The Supreme Court on Monday struck down part of a federal law blocking trademarks for names or logos bearing “immoral” or “scandalous” images — including profanity and sexual imagery.
The justices said in a unanimous ruling that the law violated the constitutional rights of designer Erik Brunetti. Registration for his clothing brand “FUCT” (pronounced as the individual letters F-U-C-T) had been denied by a federal tribunal.
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“The statute, on its face, distinguishes between two opposed sets of ideas: those aligned with conventional moral standards and those hostile to them; those inducing societal nods of approval and those provoking offense and condemnation,” Justice Elena Kagan wrote in the court’s opinion.
Section 2a of the Lanham Act currently excludes “immoral, deceptive, or scandalous matter; or matter which may disparage or falsely suggest a connection with persons, living or dead, institutions, beliefs, or national symbols, or bring them into contempt, or disrepute.”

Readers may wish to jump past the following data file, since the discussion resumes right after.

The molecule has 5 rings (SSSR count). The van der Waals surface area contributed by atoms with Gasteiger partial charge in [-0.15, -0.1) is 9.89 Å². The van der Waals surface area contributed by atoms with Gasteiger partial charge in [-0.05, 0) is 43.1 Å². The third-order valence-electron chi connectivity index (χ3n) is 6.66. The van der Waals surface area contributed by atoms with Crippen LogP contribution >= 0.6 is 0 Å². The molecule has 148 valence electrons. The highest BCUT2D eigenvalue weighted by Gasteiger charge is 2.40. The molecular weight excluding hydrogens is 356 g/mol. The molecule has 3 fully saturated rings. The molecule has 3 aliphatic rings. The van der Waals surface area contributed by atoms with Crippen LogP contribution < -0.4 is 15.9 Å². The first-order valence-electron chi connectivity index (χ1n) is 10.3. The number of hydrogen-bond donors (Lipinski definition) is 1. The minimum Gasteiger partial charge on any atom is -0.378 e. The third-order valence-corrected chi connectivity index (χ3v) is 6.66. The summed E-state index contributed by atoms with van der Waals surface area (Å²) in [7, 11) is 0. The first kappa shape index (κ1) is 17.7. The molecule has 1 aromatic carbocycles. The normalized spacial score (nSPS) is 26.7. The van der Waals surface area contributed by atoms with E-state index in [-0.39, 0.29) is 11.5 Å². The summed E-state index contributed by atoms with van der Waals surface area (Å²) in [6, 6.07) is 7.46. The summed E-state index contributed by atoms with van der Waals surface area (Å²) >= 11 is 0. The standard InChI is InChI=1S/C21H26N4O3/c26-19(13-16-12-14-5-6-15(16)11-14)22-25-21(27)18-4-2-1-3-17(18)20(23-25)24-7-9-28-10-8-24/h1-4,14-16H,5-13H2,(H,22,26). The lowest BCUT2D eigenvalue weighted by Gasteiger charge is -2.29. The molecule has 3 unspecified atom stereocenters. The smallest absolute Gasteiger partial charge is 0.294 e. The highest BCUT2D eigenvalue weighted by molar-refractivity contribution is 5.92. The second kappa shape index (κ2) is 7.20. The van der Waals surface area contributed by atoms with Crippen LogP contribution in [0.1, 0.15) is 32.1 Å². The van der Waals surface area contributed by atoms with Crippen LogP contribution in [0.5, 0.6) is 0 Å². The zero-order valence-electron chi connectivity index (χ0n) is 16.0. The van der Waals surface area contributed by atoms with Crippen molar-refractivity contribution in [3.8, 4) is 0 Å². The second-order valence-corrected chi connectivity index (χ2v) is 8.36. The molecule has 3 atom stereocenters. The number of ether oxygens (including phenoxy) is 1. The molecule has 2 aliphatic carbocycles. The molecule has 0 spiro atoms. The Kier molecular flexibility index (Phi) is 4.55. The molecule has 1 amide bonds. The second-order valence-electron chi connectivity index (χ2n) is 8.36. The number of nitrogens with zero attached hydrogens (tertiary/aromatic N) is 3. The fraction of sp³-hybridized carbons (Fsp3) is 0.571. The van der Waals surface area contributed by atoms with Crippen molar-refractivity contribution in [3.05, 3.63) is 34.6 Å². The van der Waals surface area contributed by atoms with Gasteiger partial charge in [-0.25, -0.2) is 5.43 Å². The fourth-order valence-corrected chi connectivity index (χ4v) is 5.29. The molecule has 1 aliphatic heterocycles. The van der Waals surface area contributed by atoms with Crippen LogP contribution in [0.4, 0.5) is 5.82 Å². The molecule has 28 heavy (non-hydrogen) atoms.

When applying the prohibition, the Patent and Trademark Office looks at whether the public would find the trademark in question “shocking to the sense of truth, decency, or propriety.” An appeals board found that “FUCT” was “highly offensive” and “vulgar,” according to court documents.
But because the law “disfavors certain ideas,” Kagan wrote, it violates the First Amendment. To illustrate this further, Kagan cited examples of approved and rejected trademarks related to drugs. Those seeming to endorse drug use, such as “YOU CAN’T SPELL HEALTHCARE WITHOUT THC” and “MARIJUANA COLA,” were shot down. Anti-drug marks including “D.A.R.E. TO RESIST DRUGS AND VIOLENCE” and “SAY NO TO DRUGS—REALITY IS THE BEST TRIP IN LIFE” were approved.
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In a concurring opinion, Justice Samuel Alito recognized that the government could legally bar a trademark like “FUCT” if it employed a narrower restriction, but that was not the case here. The existing law went too far by discriminating based on viewpoint, he argued.
“Viewpoint discrimination is poison to a free society,” Alito wrote, saying that the court must “remain firm” on this issue, during “a time when free speech is under attack.”
The outcome of the case, Iancu v. Brunetti, mirrors a 2017 decision where the high court struck down a similar ban on “derogatory” marks that may affect races, cultures, beliefs, or national symbols.
Fox News’ Shannon Bream and Bill Mears contributed to this report.